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Education College Active Transportation Safety (CATS) CATS Resources and Activities Bicycling and the Law: What You Need to Know in College

Bicycling and the Law: What You Need to Know in College

college active transportation safety education texas bike lawsTexas boasts a college and university enrollment of nearly 1.5 million students-- that's a lot of learning going on! Many students choose to walk or ride a bike to class for reasons ranging from fun to affordability-- and universities like it when you don't bring a car on campus, too, because that helps with air quality and parking. But in the midst of all that low-cost fun, it's easy to forget that while on a bike, you're still subject to the laws governing traffic. Don't ruin your day by winding up on the wrong side of the law-- know your rights and responsiblities as an active transportation user before you roll to class.


See more about Texas Bicycle Laws at (Numbers reference sections in the Texas Transportation Code)

Bicyclists have the same rights and duties of other vehicle operators (551.101):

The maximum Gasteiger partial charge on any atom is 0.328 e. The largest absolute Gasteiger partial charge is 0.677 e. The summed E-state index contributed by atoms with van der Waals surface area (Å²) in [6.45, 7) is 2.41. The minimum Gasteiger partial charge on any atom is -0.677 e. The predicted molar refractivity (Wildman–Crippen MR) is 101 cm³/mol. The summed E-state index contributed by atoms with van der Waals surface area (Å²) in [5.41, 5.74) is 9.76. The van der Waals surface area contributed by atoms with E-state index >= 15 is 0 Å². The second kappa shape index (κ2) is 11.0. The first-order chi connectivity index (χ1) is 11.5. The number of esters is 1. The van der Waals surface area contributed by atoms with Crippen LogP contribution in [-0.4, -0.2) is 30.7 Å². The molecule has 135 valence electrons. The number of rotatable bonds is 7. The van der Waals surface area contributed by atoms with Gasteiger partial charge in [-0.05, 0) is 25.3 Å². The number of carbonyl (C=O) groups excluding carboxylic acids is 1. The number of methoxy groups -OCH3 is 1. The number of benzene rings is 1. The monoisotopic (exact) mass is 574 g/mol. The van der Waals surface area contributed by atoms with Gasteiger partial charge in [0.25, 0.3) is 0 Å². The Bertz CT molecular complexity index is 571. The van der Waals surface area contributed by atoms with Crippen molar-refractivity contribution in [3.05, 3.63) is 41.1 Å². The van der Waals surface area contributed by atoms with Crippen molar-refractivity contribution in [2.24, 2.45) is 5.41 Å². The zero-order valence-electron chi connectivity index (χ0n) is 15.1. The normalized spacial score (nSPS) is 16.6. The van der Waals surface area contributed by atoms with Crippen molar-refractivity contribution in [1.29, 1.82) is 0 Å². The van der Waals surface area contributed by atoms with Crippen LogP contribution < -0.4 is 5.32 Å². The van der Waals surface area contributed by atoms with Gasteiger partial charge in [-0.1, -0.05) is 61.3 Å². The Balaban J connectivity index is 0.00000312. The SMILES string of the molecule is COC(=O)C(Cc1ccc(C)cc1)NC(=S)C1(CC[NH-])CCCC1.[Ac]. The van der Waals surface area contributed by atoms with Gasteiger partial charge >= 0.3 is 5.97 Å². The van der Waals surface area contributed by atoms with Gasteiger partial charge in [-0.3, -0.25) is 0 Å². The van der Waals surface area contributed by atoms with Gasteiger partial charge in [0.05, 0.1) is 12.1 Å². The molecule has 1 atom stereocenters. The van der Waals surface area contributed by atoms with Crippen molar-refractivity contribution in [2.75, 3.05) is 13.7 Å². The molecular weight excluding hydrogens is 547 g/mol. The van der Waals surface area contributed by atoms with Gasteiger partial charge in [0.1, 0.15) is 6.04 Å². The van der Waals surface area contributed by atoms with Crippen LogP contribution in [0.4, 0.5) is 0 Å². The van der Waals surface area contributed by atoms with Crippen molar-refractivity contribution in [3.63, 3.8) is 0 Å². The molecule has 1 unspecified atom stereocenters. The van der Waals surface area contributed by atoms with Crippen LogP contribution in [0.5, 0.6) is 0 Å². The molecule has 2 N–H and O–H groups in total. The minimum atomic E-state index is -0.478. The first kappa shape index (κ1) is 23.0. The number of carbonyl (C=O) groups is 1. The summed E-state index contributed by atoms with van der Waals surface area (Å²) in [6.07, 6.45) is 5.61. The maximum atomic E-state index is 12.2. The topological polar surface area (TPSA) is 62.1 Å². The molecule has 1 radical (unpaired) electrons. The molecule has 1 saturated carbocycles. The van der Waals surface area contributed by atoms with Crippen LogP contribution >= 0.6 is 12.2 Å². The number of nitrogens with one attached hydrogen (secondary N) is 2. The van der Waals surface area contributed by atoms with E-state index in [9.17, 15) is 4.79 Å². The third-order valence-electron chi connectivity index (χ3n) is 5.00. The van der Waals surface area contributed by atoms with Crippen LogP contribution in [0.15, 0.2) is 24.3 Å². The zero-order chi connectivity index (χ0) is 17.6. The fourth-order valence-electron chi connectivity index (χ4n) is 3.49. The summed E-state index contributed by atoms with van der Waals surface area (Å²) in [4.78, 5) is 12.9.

You must stop at stop signs and red lights, and a bicycle has the same right to the road as a car.

Ride near the curb and go in the same direction as other traffic (551.103):

We recommend a 3-foot cushion between you and the curb to allow for road hazards like potholes or debris. A bicycle may use the full lane if the outside lane on the road is less than 14 feet wide, or if a car and bike cannot safely share the same lane. (Note: If you are on foot, you should walk in the opposite direction of traffic. Ride with traffic; walk against it.)

You may ride two abreast as long as you don't impede traffic (551.103c):

In places where you can legally take the lane, you can legally ride two abreast. If the travel lane is wide enough for one bike and one car to share, it may be illegal to ride two abreast.

Use hand and arm signals (545.107):

Make clear signs with your full arm extension for turning, stopping, or changing lanes to let other road users know your intentions.

Bicycles must have a white light on the front and a red reflector or red light on the rear at night (551.104b):

Lights must be visible from 500 feet away. Legally, you must turn your lights on at the same time you'd turn on car lights, but for safety's sake, it's a good idea to have your lights on when the sun is low in the sky to make yourself more visible to drivers. You should also use your lights in rain, fog, or other conditions that make it difficult to see.

Keep at least one hand on the handlebars (two are safer) (551.102c).

One rider per saddle (551.102a).

Bicycles must be equipped with brakes that are capable of making the braked wheel skid (551.104a).


We have a PowerPoint presentation available about bicycle and pedestrian laws in Texas, plus lots of other good stuff to know if you're using active transportation in college. Learn more at

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